When she turned back to her boss, she saw that he'd realized the same thing.

"I employ a great number of people, Mr. Craft.  Would you care to specify?"  His voice was smooth and unperturbed.  Jessica didn't feel quite so calm - in three years, she'd never been detected - but she took her cue from him.

"Ms. Jessica Winter, standing so attentively behind you.  Waiting to serve coffee, I believe."  His eyes met hers, and she felt a jolt of recognition.  Of the three, Brick had been the only one who hadn't made eye contact with her at some point.  Now she knew why.

"I'm not the only sensitive in the room, Mr. Craft.  Shall we have full disclosure then?"

She smiled and moved to bring the serving tray to the table as the other two turned to their business partner in shock and disbelief.  A little chaos and distrust served with a cup of strong coffee always moved a business deal along quickly, she'd found.



This post is a response to a writing prompt from The Daily Post -  "A mad scientist friend offers you a chip that would allow you to know what the people you’re talking to are thinking. The catch: you can’t turn it off. Do you accept the chip?"  I tossed the mad scientist (they're so hard to write dialogue for!), but kept the mind reading.  

Let me know what you think in the comments, and be sure to follow the link to The Daily Post to read the other responses!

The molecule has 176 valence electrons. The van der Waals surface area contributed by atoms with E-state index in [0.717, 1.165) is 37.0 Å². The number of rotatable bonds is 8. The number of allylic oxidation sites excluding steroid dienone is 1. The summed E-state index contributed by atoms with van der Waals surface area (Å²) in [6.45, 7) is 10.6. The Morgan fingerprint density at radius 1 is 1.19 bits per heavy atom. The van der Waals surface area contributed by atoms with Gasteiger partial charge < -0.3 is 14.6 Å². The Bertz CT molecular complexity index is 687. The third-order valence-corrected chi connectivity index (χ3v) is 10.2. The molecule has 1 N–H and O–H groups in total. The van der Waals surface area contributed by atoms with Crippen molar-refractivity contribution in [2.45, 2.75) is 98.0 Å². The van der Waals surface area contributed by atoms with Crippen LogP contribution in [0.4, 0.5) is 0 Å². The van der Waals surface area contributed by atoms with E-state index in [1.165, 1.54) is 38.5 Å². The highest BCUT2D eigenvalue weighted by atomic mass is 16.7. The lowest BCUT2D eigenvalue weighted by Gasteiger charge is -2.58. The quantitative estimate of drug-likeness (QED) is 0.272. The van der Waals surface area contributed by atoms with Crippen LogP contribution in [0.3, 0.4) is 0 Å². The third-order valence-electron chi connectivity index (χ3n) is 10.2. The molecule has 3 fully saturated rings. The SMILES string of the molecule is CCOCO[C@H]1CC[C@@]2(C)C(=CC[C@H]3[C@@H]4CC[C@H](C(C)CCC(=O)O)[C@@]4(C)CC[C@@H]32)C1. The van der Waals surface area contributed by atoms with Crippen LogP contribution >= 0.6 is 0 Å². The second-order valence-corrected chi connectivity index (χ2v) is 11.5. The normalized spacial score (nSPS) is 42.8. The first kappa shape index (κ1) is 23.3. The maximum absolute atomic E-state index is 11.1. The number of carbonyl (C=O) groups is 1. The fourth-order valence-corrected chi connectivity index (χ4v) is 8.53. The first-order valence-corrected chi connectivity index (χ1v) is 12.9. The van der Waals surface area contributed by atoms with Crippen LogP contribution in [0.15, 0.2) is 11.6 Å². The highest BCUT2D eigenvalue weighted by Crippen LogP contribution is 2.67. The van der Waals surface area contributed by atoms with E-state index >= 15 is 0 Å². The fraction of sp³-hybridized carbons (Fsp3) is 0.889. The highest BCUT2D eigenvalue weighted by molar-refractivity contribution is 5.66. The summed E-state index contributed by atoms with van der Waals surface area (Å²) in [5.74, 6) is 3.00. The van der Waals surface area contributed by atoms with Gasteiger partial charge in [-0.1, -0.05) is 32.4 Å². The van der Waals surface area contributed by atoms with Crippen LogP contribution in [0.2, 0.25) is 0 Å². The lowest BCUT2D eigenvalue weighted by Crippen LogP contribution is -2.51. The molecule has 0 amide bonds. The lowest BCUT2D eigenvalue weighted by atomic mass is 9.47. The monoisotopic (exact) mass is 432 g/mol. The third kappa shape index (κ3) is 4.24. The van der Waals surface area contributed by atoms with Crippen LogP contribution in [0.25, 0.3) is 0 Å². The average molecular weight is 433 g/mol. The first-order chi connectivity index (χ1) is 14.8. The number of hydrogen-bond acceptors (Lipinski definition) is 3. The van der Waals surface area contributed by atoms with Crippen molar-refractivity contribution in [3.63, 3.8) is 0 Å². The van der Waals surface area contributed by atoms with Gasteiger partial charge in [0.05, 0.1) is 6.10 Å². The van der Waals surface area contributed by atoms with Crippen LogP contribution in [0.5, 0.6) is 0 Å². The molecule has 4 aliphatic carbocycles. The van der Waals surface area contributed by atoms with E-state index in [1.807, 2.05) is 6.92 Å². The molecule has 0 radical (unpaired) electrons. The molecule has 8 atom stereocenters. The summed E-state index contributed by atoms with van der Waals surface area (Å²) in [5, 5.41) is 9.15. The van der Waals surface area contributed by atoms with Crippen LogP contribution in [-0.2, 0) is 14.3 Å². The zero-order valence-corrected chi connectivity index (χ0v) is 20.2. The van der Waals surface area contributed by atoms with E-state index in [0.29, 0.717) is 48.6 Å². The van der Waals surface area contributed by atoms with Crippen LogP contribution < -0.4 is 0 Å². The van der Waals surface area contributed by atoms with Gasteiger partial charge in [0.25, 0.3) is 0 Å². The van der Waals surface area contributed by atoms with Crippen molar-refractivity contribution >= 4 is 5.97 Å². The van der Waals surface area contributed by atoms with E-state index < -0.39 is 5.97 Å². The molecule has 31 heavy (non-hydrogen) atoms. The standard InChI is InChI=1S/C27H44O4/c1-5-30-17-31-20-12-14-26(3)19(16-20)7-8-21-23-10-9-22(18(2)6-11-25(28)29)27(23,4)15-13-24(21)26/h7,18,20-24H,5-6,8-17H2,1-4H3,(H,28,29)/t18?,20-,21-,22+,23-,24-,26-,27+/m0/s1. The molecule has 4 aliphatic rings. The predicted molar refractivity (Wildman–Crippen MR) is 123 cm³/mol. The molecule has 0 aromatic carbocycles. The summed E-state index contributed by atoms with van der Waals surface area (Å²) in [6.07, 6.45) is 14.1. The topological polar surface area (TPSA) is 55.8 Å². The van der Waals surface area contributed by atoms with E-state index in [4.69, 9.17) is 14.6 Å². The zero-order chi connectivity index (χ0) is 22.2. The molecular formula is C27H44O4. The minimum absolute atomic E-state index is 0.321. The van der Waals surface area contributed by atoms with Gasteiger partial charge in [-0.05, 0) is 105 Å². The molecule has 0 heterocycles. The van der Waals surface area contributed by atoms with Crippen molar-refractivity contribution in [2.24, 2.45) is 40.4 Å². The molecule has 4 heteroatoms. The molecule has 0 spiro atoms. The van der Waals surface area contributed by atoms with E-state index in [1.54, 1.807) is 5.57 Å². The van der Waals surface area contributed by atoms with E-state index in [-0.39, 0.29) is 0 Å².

Tuesday, July 15, 2014

Leap of Faith


Mark had to admit the view from this spot was great.  He could see the entire valley below him: all the little creases and wrinkles carved out by ice and water and time.  There was a nice little breeze as well that kept the summer air from being too stifling for comfort.

Of course, after nine hours stuck halfway up a mountain, with night coming on quickly, it was starting to lose its appeal.



Another gust brushed past him, giving his clothes teasing tugs as it went. 

The ledge supporting him wasn’t getting any narrower, he knew that on an intellectual level.  On a purely emotional level he was absolutely certain that it was half as wide as it had been in the beginning, and reducing every moment he stood balanced on it.

Mark pulled his cell phone out and glanced at the screen again.